This complicates the daylight attack. Safest would be a submerged attack from outside the screen. Militating against this is the likelihood that the Mark 14's will be detected and the ships will turn away, foiling the attack. The alternative would be to drop below the thermal, penetrate the screen and attack in close. You might escape by diving under the convoy. Given the environmentals you might also be detected and depth charged. (I go to great lengths to avoid being depth charged.)

paulhager
02-20-2012, 10:43 PM
Well, I'm still playing 2.2 highly tweaked for myself, I made my sub more fragile and most escorts are pro's, so I would opt for a night surface attack from long range if weather remains calm.. I would shoot a few long range M14's with my stern facing the enemy, then haul arse, once the escorts see the torps they will come searching where I shot them from, but I will be long gone and do a closer attack on the unescorted flank. Course right now I'm playing a very serious career, my goal not to lose one crewman and no injuries other than mild.

One complication is the lack of radar, which poses a bit of a challenge. TMO has frequent convoy/TF zigs and without radar maintaining contact is a bit of a challenge.

If the seas were heavier, I'd probably go for the immediate attack without giving it much thought.

As it is, I chose your option. Currently, the time is 1548. The convoy has changed course twice since being detected. I've been able to maintain a position between 14,000 and 15,000 yards bearing about 45 degrees from the lead escort. I only lost visual contact once but was able to reestablish using passive sonar.

donna577
02-20-2012, 11:15 PM
​I would opt for the night attack.....I have had Gar/Tambors to 450ft without a problem. By clicking on the depth gauge in the control room I have had them deeper, but not by much.

Mescator
02-20-2012, 11:39 PM
My initial instinct was to do a daylight submerged attack from range, but waiting on night would probably give you a better success rate.

MWolfe1963
02-21-2012, 12:36 AM
See, that's what I like about TMO alone, the constant course changes. Historically ships did this, but stayed to a base course you can somewhat figure and plot the base course and put yourself in a shooting position, with TMO it's a lil more random. Overall, groups do stay on a basic base course, but with TMO course changes can often be drastic, maybe you remember my Java Sea attack, dang group almost went in a large square covering 200nms, yet course changes about every 10 miles. There was no figuring where it may be porting. The other issue with TMO's traffic is much of it spawns and despawns in the open water, so groups may vanish in deep water right before your eyes. Overall, you should see course changes about every 10nms, if he set them any shorter it would put quite a load on your PC, but compare to RSRD, face it, it really doesn't have these zig legs, just look in the ME.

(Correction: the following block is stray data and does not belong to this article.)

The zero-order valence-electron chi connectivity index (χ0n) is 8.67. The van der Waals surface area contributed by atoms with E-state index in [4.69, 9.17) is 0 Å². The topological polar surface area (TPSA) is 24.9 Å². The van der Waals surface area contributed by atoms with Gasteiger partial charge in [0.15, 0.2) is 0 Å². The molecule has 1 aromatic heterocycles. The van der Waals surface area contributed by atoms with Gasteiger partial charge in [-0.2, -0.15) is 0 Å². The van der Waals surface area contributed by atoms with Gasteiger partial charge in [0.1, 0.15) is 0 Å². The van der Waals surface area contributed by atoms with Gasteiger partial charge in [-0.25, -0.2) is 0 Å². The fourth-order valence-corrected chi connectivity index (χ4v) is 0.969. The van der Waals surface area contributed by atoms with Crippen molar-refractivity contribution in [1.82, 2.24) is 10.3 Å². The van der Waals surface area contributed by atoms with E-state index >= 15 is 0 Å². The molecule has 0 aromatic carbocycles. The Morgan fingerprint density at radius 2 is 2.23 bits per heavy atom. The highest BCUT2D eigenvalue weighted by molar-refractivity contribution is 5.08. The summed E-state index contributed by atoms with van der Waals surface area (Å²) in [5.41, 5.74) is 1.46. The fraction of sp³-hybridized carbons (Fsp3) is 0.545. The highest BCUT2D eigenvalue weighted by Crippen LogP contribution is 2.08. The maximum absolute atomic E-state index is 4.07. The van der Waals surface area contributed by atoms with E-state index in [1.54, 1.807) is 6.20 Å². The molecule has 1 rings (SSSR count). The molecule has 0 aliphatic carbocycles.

Obvious, we know somewhat how the AI will react, before I tweaked my settings I could easily go in most conditions and attack and escape. Why I increased thermals and silent running to be a lil more in my favor, my sub is fragile, one close charge hit is about sure death, two for sure.

Wait until you run into some of the TMO TF, much higher speeds than RSRD, with the constant course changes, enemy radar and meaner escorts.....be careful.

It's tough, I miss so much about RSRD where groups spawn and despawn at ports, take correct course, historical realism, etc., but like the functions of TMO. I'm working on a more traffic mod for TMO which will include more ships, rework the battles and add the larger convoys and invasion groups. TMO does traffic much different than RSRD, it uses many of the groups and spawn points over and over, but adjust groups spawn rate, uses generic settings for ships and loops. It's much faster to do traffic this way, but lacks much historic realism.

paulhager
02-23-2012, 02:56 AM
Following is a brief write-up of the attack. As previously stated, my plan was to shadow the convoy and attack at night. Calm seas and moonlight would work well for a night surface attack.

The first screen shot was taken at 1127 (GMT-10) 28 March, shortly after HQ responded to a contact report with the order to sink enemy shipping.

http://i1084.photobucket.com/albums/j408/paulhager/01_03-28-42_1127_AF02.jpg


The mission started with an order to proceed to a location, at which point I was given a sink ships order. Along with the recent order, I now had two orders that would be fulfilled if I sank sufficient tonnage.

Because the boat has no surface search radar, the only way of maintaining contact is via passive sonar and eyeballs. Fortunately, hydrophones are hull mounted (contrary to my earlier assumption), thus it’s possible to track the enemy while traveling at moderate speeds on the surface.

The next screen shot shows the navigation map after four hours have elapsed.

http://i1084.photobucket.com/albums/j408/paulhager/02_03-28-42_1532_AF02.jpg